Coverage from Patient-Centered Diabetes Care, April 7-8, 2016. Presented by The American Journal of Managed Care and Joslin Diabetes Center.
Cardiovascular disease is the single biggest cause of death for Americans with diabetes, 1,2 but according to Joanna Mitri, MD, MS, of Joslin Diabetes Center, researchers have yet to answer many fundamental questions that would reduce this risk.
Studies have demonstrated that a few individual medications can save lives, Mitri noted during her presentation, “Options and Opportunities to Reduce Cardiovascular Risk in Type 2 Diabetes,” during the meeting, Patient-Centered Diabetes Care. The effects of lifestyle interventions and even glycated hemoglobin (A1C) reduction, on the other hand, remain unclear.
“We know lifestyle is the cornerstone of clinical care in diabetes, and it is the foundation for cardiovascular disease prevention,” Mitri said—right before she noted the surprising findings of the largest-ever study of lifestyle intervention on the cardiovascular health of patients with diabetes.
The Look AHEAD3 study randomized more than 5000 patients to education or lifestyle intervention, from 2001 to 2012. The interventions were intense and, in many respects, successful.
“This lifestyle intervention gave the participants a tremendous amount of benefit,” Mitri said. “There was weight loss. There was decrease in waist circumference. There were improvements in obstructive sleep apnea. There were decreases in urine infection, decreases in joint pain, and decreases in all the intermediate outcomes, which were glucose control, blood pressure control, and cholesterol level. So we know it gives a lot of benefit. However, unfortunately, the primary outcome [a composite of cardiovascular outcomes] was negative.”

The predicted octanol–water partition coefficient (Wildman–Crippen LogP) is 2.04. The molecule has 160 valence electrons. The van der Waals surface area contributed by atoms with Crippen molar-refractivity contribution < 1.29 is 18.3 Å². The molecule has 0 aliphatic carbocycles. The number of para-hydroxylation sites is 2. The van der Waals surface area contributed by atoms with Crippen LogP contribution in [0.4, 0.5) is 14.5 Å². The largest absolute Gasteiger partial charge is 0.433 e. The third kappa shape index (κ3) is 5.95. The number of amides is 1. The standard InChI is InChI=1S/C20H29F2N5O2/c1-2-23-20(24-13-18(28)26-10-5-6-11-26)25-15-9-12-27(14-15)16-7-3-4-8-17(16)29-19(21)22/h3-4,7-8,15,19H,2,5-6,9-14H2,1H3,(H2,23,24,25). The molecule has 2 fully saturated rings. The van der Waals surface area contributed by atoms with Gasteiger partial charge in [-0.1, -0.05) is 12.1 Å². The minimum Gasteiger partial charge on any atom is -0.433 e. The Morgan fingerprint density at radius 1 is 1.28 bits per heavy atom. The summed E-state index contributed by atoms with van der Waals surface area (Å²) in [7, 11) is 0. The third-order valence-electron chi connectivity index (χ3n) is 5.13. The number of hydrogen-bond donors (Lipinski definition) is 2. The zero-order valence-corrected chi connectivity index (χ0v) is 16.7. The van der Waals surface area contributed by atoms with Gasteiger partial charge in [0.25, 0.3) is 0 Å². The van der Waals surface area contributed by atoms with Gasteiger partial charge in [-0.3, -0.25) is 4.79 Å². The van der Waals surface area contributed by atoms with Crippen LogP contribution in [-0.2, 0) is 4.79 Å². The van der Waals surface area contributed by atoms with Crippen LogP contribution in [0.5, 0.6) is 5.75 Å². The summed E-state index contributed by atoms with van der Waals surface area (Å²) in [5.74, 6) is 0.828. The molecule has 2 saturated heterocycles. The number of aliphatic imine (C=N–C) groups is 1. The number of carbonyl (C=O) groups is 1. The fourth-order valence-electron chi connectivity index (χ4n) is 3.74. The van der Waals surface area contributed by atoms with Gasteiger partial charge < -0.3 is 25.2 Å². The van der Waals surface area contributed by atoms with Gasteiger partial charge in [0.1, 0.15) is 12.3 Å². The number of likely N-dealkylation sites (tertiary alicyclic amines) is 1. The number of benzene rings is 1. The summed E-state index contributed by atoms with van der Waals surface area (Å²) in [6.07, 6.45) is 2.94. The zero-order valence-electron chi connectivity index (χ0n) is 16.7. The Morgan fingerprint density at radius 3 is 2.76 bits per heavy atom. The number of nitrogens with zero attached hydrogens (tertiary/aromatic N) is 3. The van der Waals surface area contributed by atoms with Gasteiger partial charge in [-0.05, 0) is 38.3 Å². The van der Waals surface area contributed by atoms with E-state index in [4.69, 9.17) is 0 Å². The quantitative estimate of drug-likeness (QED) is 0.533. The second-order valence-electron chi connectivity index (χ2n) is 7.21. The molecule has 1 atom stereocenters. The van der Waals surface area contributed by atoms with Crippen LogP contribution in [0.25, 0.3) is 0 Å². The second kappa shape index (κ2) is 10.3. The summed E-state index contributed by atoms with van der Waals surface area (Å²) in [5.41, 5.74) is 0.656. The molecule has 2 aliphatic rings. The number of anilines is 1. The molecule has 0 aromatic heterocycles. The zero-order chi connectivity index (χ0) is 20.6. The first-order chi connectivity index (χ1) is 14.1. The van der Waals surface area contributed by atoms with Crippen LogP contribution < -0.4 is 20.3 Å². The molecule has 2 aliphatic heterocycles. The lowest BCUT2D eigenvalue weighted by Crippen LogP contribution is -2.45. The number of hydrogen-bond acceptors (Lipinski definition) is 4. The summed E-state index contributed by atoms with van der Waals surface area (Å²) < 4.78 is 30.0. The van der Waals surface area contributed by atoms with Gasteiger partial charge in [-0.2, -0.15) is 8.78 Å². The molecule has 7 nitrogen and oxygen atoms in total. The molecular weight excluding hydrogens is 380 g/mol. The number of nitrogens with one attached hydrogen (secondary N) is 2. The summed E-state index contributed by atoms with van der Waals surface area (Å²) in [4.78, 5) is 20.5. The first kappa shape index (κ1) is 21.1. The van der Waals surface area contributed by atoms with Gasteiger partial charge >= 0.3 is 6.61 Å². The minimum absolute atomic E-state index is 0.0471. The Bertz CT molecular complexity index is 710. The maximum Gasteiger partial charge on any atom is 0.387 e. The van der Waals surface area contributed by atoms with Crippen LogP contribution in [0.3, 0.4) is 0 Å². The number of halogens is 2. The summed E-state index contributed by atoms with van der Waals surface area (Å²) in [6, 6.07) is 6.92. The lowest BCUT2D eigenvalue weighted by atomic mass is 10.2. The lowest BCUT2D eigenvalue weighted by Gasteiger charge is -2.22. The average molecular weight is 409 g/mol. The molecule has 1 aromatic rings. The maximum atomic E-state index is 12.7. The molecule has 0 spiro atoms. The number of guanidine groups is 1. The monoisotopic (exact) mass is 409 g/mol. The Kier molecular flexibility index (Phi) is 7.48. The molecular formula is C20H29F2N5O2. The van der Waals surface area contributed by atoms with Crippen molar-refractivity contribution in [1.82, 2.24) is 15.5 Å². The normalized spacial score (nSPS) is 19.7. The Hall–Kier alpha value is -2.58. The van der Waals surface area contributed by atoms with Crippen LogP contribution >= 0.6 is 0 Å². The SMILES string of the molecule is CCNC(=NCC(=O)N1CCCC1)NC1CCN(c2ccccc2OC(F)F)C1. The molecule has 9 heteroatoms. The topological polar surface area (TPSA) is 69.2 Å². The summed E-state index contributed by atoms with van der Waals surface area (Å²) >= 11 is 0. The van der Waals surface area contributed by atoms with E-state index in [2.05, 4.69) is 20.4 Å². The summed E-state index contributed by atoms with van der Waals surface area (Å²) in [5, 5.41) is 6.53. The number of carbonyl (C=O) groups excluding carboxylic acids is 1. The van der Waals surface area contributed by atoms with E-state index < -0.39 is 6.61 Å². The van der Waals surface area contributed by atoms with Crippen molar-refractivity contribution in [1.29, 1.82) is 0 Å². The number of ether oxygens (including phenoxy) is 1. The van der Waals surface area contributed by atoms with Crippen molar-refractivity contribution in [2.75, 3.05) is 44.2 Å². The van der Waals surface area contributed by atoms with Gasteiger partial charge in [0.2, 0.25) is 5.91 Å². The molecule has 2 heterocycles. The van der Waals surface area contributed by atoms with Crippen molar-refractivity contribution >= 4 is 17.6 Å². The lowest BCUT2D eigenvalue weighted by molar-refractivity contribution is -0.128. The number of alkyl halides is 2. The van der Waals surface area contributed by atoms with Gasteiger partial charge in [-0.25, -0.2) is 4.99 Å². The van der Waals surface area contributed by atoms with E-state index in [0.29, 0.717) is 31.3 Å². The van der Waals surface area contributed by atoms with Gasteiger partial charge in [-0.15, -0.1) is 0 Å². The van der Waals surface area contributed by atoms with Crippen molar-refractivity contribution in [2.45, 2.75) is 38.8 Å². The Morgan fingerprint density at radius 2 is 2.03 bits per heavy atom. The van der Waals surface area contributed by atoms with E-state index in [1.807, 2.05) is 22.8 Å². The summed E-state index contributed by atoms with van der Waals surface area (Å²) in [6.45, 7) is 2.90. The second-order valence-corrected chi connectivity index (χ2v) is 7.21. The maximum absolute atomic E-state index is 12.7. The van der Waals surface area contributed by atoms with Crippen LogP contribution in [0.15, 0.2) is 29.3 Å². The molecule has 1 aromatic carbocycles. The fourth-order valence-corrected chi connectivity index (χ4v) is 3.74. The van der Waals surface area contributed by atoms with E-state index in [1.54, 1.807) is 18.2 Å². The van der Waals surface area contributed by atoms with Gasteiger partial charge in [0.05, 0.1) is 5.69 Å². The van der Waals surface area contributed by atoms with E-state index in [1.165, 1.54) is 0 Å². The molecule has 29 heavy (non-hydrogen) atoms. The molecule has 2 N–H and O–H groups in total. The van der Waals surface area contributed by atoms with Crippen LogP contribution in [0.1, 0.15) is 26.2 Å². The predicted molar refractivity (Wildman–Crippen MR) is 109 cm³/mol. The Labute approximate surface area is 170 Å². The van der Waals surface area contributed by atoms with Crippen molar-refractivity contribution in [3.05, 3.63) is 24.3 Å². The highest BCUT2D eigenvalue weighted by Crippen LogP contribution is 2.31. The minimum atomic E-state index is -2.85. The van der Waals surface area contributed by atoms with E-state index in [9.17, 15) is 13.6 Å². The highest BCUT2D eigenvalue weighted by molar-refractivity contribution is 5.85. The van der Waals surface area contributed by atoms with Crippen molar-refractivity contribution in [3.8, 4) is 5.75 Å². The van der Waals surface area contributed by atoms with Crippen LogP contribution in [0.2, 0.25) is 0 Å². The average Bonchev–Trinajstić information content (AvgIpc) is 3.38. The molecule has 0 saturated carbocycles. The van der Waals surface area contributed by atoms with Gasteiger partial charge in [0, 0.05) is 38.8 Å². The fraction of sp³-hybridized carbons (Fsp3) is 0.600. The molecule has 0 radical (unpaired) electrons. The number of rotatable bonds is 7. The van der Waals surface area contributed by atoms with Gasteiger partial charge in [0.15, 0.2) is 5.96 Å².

Trial results have provided similarly ambiguous information about A1C control, Mitri said. Hyperglycemia is undoubtedly associated with large increases in cardiovascular risk. Individuals with very high A1C levels suffer worse cardiovascular outcomes than people with lower A1C levels. However, a number of landmark studies— ACCORD,4 ADVANCE,5 and, for the most part, UKPDS6— have found little evidence that reductions in a particular patient’s A1C levels also reduce that patient’s cardiovascular risk.